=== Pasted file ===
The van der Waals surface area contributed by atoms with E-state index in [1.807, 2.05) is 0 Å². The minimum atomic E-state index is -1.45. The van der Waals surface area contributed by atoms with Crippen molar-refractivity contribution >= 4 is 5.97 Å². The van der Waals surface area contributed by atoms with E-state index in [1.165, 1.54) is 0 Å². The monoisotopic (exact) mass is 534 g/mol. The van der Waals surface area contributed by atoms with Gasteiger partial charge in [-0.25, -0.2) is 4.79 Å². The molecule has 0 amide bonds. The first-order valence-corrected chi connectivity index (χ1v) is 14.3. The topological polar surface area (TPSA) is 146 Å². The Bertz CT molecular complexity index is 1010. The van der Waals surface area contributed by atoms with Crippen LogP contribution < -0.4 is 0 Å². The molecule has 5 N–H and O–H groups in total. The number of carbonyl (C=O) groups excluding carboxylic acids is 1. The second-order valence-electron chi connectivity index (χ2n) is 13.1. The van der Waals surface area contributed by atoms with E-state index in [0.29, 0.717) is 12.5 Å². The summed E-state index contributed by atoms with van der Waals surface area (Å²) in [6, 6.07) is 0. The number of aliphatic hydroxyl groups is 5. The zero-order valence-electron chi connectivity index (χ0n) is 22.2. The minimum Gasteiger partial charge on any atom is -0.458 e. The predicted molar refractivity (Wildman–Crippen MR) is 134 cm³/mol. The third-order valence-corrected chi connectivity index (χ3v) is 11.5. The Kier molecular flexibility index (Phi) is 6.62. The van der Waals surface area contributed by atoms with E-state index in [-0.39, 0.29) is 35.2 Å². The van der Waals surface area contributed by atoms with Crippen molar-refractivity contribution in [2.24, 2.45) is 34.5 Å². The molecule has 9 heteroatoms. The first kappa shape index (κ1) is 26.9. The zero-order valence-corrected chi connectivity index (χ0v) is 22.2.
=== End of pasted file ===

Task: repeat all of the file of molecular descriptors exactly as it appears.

The van der Waals surface area contributed by atoms with E-state index in [1.807, 2.05) is 0 Å². The minimum atomic E-state index is -1.45. The van der Waals surface area contributed by atoms with Crippen molar-refractivity contribution >= 4 is 5.97 Å². The van der Waals surface area contributed by atoms with E-state index in [1.165, 1.54) is 0 Å². The monoisotopic (exact) mass is 534 g/mol. The van der Waals surface area contributed by atoms with Gasteiger partial charge in [-0.25, -0.2) is 4.79 Å². The molecule has 0 amide bonds. The first-order valence-corrected chi connectivity index (χ1v) is 14.3. The topological polar surface area (TPSA) is 146 Å². The Bertz CT molecular complexity index is 1010. The van der Waals surface area contributed by atoms with Crippen LogP contribution < -0.4 is 0 Å². The molecule has 5 N–H and O–H groups in total. The number of carbonyl (C=O) groups excluding carboxylic acids is 1. The second-order valence-electron chi connectivity index (χ2n) is 13.1. The van der Waals surface area contributed by atoms with E-state index in [0.29, 0.717) is 12.5 Å². The summed E-state index contributed by atoms with van der Waals surface area (Å²) in [6, 6.07) is 0. The number of aliphatic hydroxyl groups is 5. The zero-order valence-electron chi connectivity index (χ0n) is 22.2. The minimum Gasteiger partial charge on any atom is -0.458 e. The predicted molar refractivity (Wildman–Crippen MR) is 134 cm³/mol. The third-order valence-corrected chi connectivity index (χ3v) is 11.5. The Kier molecular flexibility index (Phi) is 6.62. The van der Waals surface area contributed by atoms with E-state index in [-0.39, 0.29) is 35.2 Å². The van der Waals surface area contributed by atoms with Crippen molar-refractivity contribution in [2.24, 2.45) is 34.5 Å². The molecule has 9 heteroatoms. The first kappa shape index (κ1) is 26.9. The zero-order valence-corrected chi connectivity index (χ0v) is 22.2.